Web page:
— by JOEL CRARY —
Teenagers crave the freedom to make their own decisions and live their own lives away from their guardians, who couldn’t possibly know better. In Princess Victoria’s case, she knew better. She saw that she was in a position to be taken advantage of and refused to sign a Regency order that would pass over eventual control of her kingdom to her mother, the Duchess of Kent (Miranda Richardson), and comptroller Sir John Conroy (Mark Strong), who already controlled the Duchess’ finances. When Victoria became Queen upon her uncle’s death in the early hours of June 20, 1837, she promptly moved into Buckingham Palace. Most 18-year-olds would settle for a room in a shared split-level.
Victoria is played by recent Golden Globe nominee Emily Blunt, a completely captivating actor who carries the royal bearing with ease. Rupert Friend plays her cousin and future spouse Prince Albert, son of King Leopold of Belgium. Over a game of chess, Albert tells Victoria to avoid being used as a pawn by those who appear to wish her well, mostly men who jockey for positions of power and no doubt feel emasculated by this young woman’s ability and forthrightness. Jim Broadbent makes a terrific appearance as the ailing King William, who uses the time he has left to violently chastise the Regency for their greed. Paul Bettany, one of my favourite actors, plays Lord Melbourne, prime minister, political adviser and suggested Great Seducer of Victoria. All do a fantastic job.
Canadian director Jean-Marc Vallée, who directed the much acclaimed “C.R.A.Z.Y.” in 2005, here lets a lot of his scenes fade in to one another dreamily, sustaining a palpable fascination with royalty and how it could all come crashing down over the slightest bit of controversy. Along with “The Lives of Others” cinematographer Hagen Bogdanski, he incorporates striking variations of focus on lines of people and wine glasses to evoke lineage, the central obsession of all concerned. Screenwriter Julian Fellowes, who wrote films of similar period ilk such as “Gosford Park” and “Vanity Fair,” takes certain liberties with the historical material for dramatic purposes, though perhaps not the right kind to really pump life into the narrative.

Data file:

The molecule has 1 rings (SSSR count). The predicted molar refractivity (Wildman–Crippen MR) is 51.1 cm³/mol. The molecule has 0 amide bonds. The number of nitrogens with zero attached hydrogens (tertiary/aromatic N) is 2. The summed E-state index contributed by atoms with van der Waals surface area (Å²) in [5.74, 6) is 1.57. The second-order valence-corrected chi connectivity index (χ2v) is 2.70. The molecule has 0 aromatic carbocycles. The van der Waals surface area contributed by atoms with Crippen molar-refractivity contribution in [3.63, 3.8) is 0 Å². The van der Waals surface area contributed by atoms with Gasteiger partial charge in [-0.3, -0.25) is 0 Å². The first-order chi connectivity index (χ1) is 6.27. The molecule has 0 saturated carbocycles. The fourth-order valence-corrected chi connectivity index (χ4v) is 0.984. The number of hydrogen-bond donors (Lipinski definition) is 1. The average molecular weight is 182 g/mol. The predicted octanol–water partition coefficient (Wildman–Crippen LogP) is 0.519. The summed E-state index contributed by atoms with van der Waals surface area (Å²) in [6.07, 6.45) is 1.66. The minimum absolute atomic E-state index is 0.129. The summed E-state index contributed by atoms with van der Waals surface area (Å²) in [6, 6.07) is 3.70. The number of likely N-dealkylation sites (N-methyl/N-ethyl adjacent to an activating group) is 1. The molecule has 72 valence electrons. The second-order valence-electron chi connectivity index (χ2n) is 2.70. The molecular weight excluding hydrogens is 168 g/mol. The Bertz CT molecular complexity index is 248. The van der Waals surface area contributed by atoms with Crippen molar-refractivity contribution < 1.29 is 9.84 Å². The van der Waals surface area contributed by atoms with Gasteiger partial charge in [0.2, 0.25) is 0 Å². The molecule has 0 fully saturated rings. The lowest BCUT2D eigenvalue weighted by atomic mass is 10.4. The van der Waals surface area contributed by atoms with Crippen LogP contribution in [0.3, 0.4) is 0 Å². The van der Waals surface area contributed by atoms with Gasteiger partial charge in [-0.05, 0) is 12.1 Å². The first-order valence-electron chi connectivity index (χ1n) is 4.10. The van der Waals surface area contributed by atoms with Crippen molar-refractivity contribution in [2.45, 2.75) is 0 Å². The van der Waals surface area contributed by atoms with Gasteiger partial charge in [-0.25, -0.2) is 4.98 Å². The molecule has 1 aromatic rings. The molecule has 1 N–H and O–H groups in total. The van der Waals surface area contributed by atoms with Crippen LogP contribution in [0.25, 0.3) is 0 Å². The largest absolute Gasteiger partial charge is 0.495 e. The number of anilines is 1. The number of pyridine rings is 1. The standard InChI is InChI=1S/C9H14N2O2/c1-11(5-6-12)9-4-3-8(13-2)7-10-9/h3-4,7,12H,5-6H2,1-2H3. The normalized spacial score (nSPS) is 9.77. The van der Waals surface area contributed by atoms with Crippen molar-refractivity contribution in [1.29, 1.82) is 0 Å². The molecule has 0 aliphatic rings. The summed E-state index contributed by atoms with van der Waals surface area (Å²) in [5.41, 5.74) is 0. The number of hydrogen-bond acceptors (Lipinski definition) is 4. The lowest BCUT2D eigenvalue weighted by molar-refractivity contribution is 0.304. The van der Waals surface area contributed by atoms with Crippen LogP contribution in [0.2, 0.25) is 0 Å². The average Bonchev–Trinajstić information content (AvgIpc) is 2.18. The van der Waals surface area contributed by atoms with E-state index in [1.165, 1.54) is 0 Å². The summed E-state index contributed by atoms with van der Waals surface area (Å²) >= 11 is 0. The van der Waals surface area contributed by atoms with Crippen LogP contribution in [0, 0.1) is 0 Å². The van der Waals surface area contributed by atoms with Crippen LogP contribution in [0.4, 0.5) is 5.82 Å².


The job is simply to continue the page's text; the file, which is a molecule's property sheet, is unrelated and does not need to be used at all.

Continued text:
Thanks to the brilliant score composed by Ilan Eshkeri and performed by the London Symphony Orchestra, “The Young Victoria” has a steady, alluring flow. It is the best symphonic work I’ve heard in a film this year, taking scenes that may have otherwise meandered and bringing them near the level of greatness with subtle cues and progression changes, marrying plot elements to each other with grace and bombast. Waltzes and other forms of dance stand in for sex in that peculiar and humourous way they do in Tolstoy novels.
Last week a fellow blogger posted his list of the top five worst films of the decade, on which he included Sophia Coppola’s “Marie
Antoinette,” a movie I also disliked. I reflected on Coppola’s film while watching the period drama of “The Young Victoria” unfold. Though I thought “Marie Antoinette” unsuccessful, I respect the courage Coppola had to attempt to make the French Queen’s story her own and to turn what has by now become a vastly overdone generic style into something different and unexpected.
What makes a period drama successful? For its fans, among whom I don’t particularly count myself, I believe it is accuracy of representation, lavish costume designs, a handle on atmosphere and the titillation of scandal. On my way out of the theatre I heard patrons discussing palace locales. All very well and good. “The Young Victoria’s” sets and costumes are on par with the best I’ve seen in a period production. Victoria’s personal battles with the tyrannic Kensington system of child-rearing and her self-aware impropriety make for a pretty compelling story. And I did not once feel taken out of mid-19th century Britain, though it would have been nice to have a better look at the “public” that the royals took to occasionally discussing on their slow walks around the Buckingham grounds.
Click here for a clip from “The Young Victoria.”
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Follow Joel Crary on Twitter at http://twitter.com/joelcrary.